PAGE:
Google scientists said on Wednesday they have reached an important milestone in their quest to develop an effective quantum computer. A new study shows they’ve reduced the error rate — long an impediment to the much-vaunted technology.
Quantum computing has been touted as a revolutionary advance that uses our growing scientific understanding of the subatomic world to create a machine whose performance far exceeds that of today’s conventional computers.
However, the technology remains largely theoretical, and many thorny issues still stand in the way — including stubbornly high error rates.
In new research published in the journal Naturethe Google Quantum AI Lab described a system that can significantly reduce the error rate.
That could give the US tech giant a leg up on rivals like IBM, which are also working on superconducting quantum processors.
While traditional computers process information in bits, which can be represented by 0 or 1, quantum computers use qubits, which can be a combination of both at the same time.
This property, known as superposition, means that a quantum computer can process an enormous number of potential outcomes at the same time.
The computers are harnessing some of the most intriguing aspects of quantum mechanics, including a phenomenon known as “entanglement” – where two members of a bit pair can exist in a single state, even if they are far apart.
But a problem called decoherence can cause the qubits to lose their information when they leave their quantum state and come into contact with the outside world.
This fragility leads to high error rates that also increase with the number of qubits, frustrating scientists trying to ramp up their experiments.
However, Google’s team said it has shown for the first time in practice that a system using error-correcting code can detect and fix errors without degrading the information.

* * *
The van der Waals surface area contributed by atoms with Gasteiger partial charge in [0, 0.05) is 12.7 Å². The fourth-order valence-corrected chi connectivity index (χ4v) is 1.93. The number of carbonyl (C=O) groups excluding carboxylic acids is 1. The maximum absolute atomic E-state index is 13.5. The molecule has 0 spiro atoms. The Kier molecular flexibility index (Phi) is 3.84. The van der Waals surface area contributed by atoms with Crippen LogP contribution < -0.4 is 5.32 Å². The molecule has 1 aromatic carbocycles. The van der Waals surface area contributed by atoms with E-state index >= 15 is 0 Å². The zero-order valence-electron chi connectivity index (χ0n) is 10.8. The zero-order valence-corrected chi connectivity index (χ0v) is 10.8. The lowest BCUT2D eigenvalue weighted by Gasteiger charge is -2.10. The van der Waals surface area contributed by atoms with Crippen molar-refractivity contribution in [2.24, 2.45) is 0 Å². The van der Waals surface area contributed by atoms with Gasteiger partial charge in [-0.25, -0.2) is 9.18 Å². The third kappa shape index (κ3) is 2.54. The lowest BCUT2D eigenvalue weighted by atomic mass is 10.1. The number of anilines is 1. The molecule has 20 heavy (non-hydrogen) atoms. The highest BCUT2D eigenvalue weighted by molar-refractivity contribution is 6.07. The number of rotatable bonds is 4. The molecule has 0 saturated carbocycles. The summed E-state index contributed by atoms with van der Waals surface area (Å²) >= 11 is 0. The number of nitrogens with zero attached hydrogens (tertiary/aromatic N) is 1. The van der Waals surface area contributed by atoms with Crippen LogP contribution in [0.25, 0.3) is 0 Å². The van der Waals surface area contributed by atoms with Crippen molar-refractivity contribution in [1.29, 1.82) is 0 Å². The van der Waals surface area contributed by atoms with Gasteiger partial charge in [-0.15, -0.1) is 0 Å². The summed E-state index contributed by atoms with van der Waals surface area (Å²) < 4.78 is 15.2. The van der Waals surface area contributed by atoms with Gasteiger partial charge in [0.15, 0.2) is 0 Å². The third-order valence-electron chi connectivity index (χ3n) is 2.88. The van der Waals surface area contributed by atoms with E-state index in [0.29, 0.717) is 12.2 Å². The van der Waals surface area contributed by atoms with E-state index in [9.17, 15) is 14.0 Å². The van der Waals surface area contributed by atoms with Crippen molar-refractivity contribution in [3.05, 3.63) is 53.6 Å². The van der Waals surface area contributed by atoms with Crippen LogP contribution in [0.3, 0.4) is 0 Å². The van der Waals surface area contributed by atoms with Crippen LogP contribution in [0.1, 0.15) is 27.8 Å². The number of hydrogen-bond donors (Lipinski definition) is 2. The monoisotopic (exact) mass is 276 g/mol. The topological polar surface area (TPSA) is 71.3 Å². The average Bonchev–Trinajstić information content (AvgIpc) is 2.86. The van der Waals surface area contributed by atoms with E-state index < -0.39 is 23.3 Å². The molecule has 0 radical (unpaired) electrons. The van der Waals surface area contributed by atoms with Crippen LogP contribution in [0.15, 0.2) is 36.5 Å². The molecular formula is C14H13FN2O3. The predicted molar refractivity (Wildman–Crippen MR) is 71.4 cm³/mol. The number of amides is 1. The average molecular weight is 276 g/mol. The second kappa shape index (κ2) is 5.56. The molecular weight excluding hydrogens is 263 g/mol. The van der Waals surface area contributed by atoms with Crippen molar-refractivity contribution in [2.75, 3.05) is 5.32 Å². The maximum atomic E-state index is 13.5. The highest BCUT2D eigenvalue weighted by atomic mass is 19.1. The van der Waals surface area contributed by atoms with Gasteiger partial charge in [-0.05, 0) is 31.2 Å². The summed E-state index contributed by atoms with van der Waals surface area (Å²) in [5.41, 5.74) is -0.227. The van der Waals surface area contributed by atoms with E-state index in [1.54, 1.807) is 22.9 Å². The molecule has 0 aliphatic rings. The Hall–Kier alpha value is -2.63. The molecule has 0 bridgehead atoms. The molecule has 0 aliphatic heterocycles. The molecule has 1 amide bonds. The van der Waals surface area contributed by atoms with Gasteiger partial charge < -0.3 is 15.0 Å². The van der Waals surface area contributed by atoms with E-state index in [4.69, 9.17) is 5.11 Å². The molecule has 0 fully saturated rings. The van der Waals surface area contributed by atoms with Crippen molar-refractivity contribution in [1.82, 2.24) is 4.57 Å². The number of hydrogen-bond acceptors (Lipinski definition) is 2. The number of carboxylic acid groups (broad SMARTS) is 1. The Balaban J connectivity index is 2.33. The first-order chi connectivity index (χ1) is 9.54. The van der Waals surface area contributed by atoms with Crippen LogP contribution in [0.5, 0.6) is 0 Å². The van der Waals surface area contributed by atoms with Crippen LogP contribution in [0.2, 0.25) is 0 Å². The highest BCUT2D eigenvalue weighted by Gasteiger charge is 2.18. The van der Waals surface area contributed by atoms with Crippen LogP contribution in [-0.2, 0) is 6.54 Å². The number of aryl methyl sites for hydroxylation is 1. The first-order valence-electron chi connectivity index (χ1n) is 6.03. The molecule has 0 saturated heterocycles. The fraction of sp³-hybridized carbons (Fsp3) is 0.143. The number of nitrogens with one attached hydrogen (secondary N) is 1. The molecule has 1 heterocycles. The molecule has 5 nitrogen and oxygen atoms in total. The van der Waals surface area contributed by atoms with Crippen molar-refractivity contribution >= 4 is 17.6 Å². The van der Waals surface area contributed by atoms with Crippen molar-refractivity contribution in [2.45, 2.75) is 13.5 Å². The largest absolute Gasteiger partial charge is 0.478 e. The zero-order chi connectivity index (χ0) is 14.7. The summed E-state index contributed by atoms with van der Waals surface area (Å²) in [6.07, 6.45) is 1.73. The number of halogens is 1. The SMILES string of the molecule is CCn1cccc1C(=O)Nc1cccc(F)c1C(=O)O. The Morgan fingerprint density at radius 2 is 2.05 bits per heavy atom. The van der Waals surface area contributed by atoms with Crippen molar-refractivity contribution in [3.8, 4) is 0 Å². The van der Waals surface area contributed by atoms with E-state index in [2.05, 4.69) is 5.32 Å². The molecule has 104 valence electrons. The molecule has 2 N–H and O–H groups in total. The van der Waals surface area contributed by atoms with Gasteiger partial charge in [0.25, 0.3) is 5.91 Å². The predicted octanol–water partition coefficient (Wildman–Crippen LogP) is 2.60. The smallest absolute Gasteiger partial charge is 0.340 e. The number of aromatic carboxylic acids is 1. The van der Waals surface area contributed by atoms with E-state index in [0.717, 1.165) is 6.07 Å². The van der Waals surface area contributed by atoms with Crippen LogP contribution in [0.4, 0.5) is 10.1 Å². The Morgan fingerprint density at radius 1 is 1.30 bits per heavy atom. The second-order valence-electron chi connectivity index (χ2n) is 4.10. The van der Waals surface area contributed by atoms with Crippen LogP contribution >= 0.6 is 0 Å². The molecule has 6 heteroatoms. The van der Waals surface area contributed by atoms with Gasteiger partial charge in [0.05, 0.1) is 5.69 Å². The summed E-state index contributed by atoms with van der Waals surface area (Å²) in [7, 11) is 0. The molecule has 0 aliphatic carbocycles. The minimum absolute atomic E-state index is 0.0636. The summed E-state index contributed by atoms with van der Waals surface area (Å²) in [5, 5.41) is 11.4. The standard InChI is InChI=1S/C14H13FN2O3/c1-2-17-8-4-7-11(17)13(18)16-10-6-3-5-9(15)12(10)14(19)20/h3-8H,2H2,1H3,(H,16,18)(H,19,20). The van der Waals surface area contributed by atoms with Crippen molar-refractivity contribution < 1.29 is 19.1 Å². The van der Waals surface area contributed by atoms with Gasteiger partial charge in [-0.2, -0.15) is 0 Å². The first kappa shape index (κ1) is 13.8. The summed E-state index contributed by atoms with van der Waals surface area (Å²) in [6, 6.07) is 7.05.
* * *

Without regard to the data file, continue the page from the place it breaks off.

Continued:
The system was first theorized in the 1990s, but previous attempts had only thrown up more bugs, not fewer, said Google’s Hartmut Neven, a co-author of the study.
“But if all components of your system have sufficiently low error rates, then the magic of quantum error correction kicks in,” Neven said at a press conference.
Julian Kelly, another co-author of the study, hailed the development as “an important scientific milestone” and said that “quantum error correction is the most important single technology for the future of quantum computing”.
Neven said the result was still “not good enough, we need to get a really low margin of error”.
He added that “there are more steps to be taken” to make the dream of a viable quantum computer a reality.
Google claimed in 2019 it had reached a milestone known as “quantum supremacy,” when the tech giant said its Sycamore machine performed a computation in 200 seconds that would have taken a conventional supercomputer 10,000 years to complete.
However, the performance has since been controversial, with Chinese researchers saying last year that a supercomputer could have beaten Sycamore’s time.
Quantum error suppression by scaling a logical surface code qubit, Nature (2023). DOI: 10.1038/s41586-022-05434-1
On the way to error-resistant quantum computers, Nature (2023). DOI: 10.1038/d41586-022-04532-4
© 2023 AFP
Citation: Google Hails “Key Milestone” in Quantum Computing (2023, February 23) Retrieved February 23, 2023 from https://phys.org/news/2023-02-google-hails-key-milestone-quantum.html
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